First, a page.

My Little House on the Prairie Home Page
An extensive web site with information about Laura Ingalls Wilder's pioneer life on the American prairie. Includes classroom activities for students and teachers, a researcher's corner, writing contests, listserv and chat forums, and additional web links.

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Vocabulary

Click on any of the vocabulary words below to hear them pronounced and used in a sentence.

speaker    biodiversity
Definition:Biological diversity in an environment as indicated by numbers of different species of plants and animals.
Context:Grazing bison and prairie fires help to maximize the biodiversity of prairie plants and animals.

speaker    camouflage
Definition:Concealment by means of disguise.
Context:A grasshopper’s color serves as camouflage and allows the insect to go undetected by predators.

speaker    incursion
Definition:A hostile entrance into a territory.
Context:Prairie fires help stop the incursion of brush and trees onto the prairie.

speaker    nocturnal
Definition:Active at night.
Context:Because many of the animals of the prairie are nocturnal they can be observed only at night.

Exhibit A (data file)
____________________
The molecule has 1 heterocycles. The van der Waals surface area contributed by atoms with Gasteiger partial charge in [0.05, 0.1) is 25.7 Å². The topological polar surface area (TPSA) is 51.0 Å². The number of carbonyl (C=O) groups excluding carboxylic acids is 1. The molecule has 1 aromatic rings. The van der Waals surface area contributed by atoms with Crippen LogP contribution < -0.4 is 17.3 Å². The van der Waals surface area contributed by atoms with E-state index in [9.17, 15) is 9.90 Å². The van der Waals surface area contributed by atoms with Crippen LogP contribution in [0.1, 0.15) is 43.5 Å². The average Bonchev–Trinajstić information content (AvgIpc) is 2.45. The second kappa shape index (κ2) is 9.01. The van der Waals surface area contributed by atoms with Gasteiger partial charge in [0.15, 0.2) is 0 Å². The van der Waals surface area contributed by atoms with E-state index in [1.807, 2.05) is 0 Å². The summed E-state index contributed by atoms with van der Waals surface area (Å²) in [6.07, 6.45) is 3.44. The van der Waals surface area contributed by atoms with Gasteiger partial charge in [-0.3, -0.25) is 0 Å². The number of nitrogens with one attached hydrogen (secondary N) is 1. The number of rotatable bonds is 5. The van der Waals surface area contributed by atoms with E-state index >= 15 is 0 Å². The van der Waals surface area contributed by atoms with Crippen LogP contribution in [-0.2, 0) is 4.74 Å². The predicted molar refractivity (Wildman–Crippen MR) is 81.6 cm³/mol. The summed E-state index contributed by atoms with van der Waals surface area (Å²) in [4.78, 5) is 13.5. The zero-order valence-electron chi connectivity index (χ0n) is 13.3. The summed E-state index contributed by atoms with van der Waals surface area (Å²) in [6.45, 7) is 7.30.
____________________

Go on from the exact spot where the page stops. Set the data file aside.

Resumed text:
speaker    perennial
Definition:Present at all seasons of the year.
Context:Instead of planting crops such as corn and wheat every year, scientists are attempting to develop perennial food crops that need to be planted only once.

speaker    savanna
Definition:A tropical or subtropical grassland containing scattered trees and drought-resistant undergrowth.
Context:Because of their very dry conditions, the Russian grasslands are more like a savanna than a prairie.

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Standards

This lesson plan may be used to address the academic standards listed below. These standards are drawn from Content Knowledge: A Compendium of Standards and Benchmarks for K-12 Education: 2nd Edition and have been provided courtesy of theMid-continent Research for Education and Learningin Aurora, Colorado.
 
Grade level:6-8, 9-12
Subject area:life science
Standard:
Knows about the diversity and unity that characterize life.
Benchmarks: